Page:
In addtion,  everything, EVERYTHING, spent by the government is paid for by consumers at some point.  Ford buys a stamping press?  The cost of that goes into the cost of your car.  Higher taxes on business–that’ll get passed along too.

I used to have a computer game called Sim City.  It was pretty crude, this being 1989 and all, but you were a city administrator, collecting money in taxes and providing city services.  If you didn’t provide the important services, people left.  If you made taxes too high, people left too.  It was a crude example, but people do look at value in their lives.  I live in a suburb, and pay a significant tax burden.  The city services are pretty darn good.  If I lived in the City of Cleveland, I’d pay significantly less.  I’d also get lousy schools, indifferent garbage pick-up, spotty police protection, and my street would not get plowed in the winter.

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6 Comments »

  1. AGREED! Well said Sir!

    Comment by Old NFO — Wednesday, 15, April, 2009 @ 22:36 | Reply

  2. I don’t understand the argument that you need Constitutional Amendment to fund the NEA. Congress has power to raise taxes ‘for the general welfare’, and the power also seems implied by the Necessary & Proper clause (although whether any one agrees that it’s either necessary or proper for the gov’t to fund art is worthy of debate on the floor of congress).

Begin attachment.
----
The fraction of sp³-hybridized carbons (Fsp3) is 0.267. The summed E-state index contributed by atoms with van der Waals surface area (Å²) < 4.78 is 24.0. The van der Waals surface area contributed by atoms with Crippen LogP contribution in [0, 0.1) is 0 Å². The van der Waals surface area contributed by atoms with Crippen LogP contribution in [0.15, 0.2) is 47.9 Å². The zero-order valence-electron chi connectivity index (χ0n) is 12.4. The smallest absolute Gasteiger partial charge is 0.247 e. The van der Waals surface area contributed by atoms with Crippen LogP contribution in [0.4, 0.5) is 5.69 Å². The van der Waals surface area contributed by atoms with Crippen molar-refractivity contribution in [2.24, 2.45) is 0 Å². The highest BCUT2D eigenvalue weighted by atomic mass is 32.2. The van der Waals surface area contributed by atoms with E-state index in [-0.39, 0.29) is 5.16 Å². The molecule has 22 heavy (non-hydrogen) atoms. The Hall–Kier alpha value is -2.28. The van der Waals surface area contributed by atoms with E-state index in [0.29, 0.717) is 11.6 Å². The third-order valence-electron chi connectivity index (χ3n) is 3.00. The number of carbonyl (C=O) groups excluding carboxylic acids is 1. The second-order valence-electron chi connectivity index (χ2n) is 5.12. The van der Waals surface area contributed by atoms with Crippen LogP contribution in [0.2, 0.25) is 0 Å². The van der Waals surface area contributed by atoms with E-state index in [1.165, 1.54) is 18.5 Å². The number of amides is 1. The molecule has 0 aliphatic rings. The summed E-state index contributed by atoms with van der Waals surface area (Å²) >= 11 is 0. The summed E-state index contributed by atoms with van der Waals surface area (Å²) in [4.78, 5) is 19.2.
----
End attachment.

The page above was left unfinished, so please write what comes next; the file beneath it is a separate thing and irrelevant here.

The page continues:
But I would caution against term limits. For one thing, when people get fed up, they DO throw the bums out. We’ve seen it in 2008, 2006, 1994, etc. And if you put term limits on the legislative branch, you open up a couple of other cans of worms. For one, every few years you’ll have a bunch of politicians with ‘nothing to lose’. They’re getting thrown out, and unless they’re going to run for another higher office, then they basically have no one to answer to. And, you increase the power of the senior staffers, lobbyists, and others who are already entrenched on The Hill. They’re permanent and also not beholden to the voters. (This is a bit of an issue with the Executive, but is much worse with the legistlature.)

    Comment by Bill — Thursday, 16, April, 2009 @ 13:13 | Reply

    • I agree, the problem with term limits, though, is that we don’t throw the bums out.